Panic On The Streets Of London

Posted on August 11, 2011


words by Robert Pollard 

photography by Luke Chase 

After a week of riots across England that have caused untold distress for many people, it seems wholly necessary for the government to carry out a full exploration into the factors that triggered the horrendous scenes. Whilst the actions of the looters have been despicable, to write the events of this week off as ‘wanton criminality’ may well be dangerous. Riots on the scale we have seen seldom happen for no reason, and politicians need to look at the causes and begin to address the situation.

Although it would be foolish to claim that the people involved in the riots had a clear political agenda and took action to send a specific message to politicians; it is evident that there are a number of socioeconomic issues that have given rise to such vile events. David Cameron’s assertion that these riots are ‘not about inequality’ seems woefully inaccurate and until a root and branch investigation is carried out at government level we will find it difficult to resolve the problem longterm. The police struggled to deal with the violence and now our politicians are struggling to understand the causes of it.

My opinion is that we are failing many of our young people in this country and the chaos that ensued this week has been a long time coming. There is strong evidence to suggest that the most unequal societies are often the most violent and, the fact is, we live in a very unequal society. Since the 1970’s the gap between the rich and poor has been growing at an alarming rate and we now find ourselves in the ludicrous situation whereby the richest 1% of British people own 20% of all available wealth, whilst the 50% at the bottom own 7%. This disproportionate spread of resources brings immeasurable difficulties for the young people who find themselves at the bottom of the pile, leading to anger and frustration at the futility of their existence, with little hope and few prospects. it would seem the recent cuts in spending have been the tipping point in what was already a precarious situation.

When young people feel downtrodden and repressed they can become destructive, seeing little point in behaving well when society offers them so little. Youth unemployment is at a record high, the idea of ever going to university has become unattainable for many thanks to the unprecedented hike in fees and services for young people are being destroyed. These factors have created an extremely difficult set of circumstances that disadvantaged young people are struggling to overcome, becoming increasingly disaffected and disenchanted, trapped in a poverty cycle that is hard to break.

Clearly, not all young people suffering difficult circumstances resort to the kind of brutality we have witnessed in the last few days, in fact, most are well-behaved, conscientious individuals with morals and values. But whilst I deplore the violence that has terrorized our city centres, I cannot help but want to understand the causes in order to achieve harmony in the future and my concern is that politicians are not ready to face up to the challenge of understanding where this has come from. The noises emanating from Mr Cameron’s office are not good. At a time when progressive thinking is required to make radical changes, tired rhetoric claiming young people are ‘sick’ seems, not only distasteful, but unhelpful. It is time we acknowledged the absurd gap between the rich and the poor and started to create a fairer and more balanced society to avoid the social injustices that anger people to the point of revolt.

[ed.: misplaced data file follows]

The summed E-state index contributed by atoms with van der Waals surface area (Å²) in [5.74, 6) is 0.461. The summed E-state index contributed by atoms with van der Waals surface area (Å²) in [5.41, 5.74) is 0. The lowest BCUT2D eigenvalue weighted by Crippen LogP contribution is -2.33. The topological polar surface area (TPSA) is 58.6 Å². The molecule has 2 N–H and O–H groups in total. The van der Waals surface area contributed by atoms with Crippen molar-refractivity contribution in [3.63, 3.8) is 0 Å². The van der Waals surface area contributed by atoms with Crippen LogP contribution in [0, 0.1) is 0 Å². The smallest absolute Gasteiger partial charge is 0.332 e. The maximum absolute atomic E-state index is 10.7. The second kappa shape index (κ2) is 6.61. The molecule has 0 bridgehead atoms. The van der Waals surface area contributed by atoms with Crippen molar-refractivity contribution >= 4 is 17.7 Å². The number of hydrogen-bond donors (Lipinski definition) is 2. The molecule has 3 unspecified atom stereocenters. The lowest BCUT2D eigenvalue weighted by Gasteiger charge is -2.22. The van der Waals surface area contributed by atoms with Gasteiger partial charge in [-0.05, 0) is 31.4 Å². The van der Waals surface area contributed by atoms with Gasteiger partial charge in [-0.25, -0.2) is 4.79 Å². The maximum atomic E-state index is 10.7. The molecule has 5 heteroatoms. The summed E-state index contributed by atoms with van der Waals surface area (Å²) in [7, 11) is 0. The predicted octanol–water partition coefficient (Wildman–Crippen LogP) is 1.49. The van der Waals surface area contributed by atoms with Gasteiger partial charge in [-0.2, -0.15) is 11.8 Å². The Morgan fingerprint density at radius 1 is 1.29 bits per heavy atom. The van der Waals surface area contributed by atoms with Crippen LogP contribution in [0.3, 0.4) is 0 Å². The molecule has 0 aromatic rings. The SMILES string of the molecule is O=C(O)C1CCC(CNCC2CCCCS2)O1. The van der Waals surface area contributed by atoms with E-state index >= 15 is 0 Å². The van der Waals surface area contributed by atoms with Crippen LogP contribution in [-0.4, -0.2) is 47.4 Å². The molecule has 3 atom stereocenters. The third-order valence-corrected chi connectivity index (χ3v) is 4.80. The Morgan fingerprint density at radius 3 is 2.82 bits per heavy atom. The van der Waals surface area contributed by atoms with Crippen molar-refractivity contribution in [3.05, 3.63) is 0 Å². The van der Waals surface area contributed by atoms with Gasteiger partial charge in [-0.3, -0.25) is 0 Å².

We are also a society obsessed with consumerism, relentlessly pursuing the latest electronic devices and designer labels. This widespread obsession creates pressures to conform and when it cannot be achieved it causes a feeling disillusionment for those who must go without. Material goods have come to symbolise a person’s status, and while the rich can maintain a lifestyle of mass consumption, the poor look on longingly feeling less fortunate and secure. Again, this kind of pressure can have severe effects, and when you see looters emerging from shops with widescreen televisions and new trainers it seems perfectly logical that this is an overt manifestation of their material desires. Capitalism holds no love for those without wealth.

The factors cited here are by no means the only possible reasons for the chaos, nor are they an attempt to condone the mindless violence we have seen, rather, they seek to begin explaining how on earth we have found ourselves in this crazy situation. The behavior of the rioters has been shocking, targeting small family businesses and vulnerable people with acts of violence, theft and arson which no one could legitimately describe as just. However, when social unrest manifests itself on a mass scale, one must seek to determine the origins in an attempt to make changes that will benefit everyone in the future. But whilst the riots have been rightly condemned for the appalling nature of the violence that defined them, the political factors that triggered them are yet to be discussed in any depth or with any intelligence. Until this country accepts that there are underlying issues which are causing such a high level of social tension, events like these will continue. It is time for politicians across the political spectrum to engage in a full and frank debate that seeks to iron out the social injustices that are creating a climate of anger, fear and uncertainty for the less fortunate members of society. Until then, we can expect a recurrence of the events that have brought misery on so many innocent people.

Posted in: Politics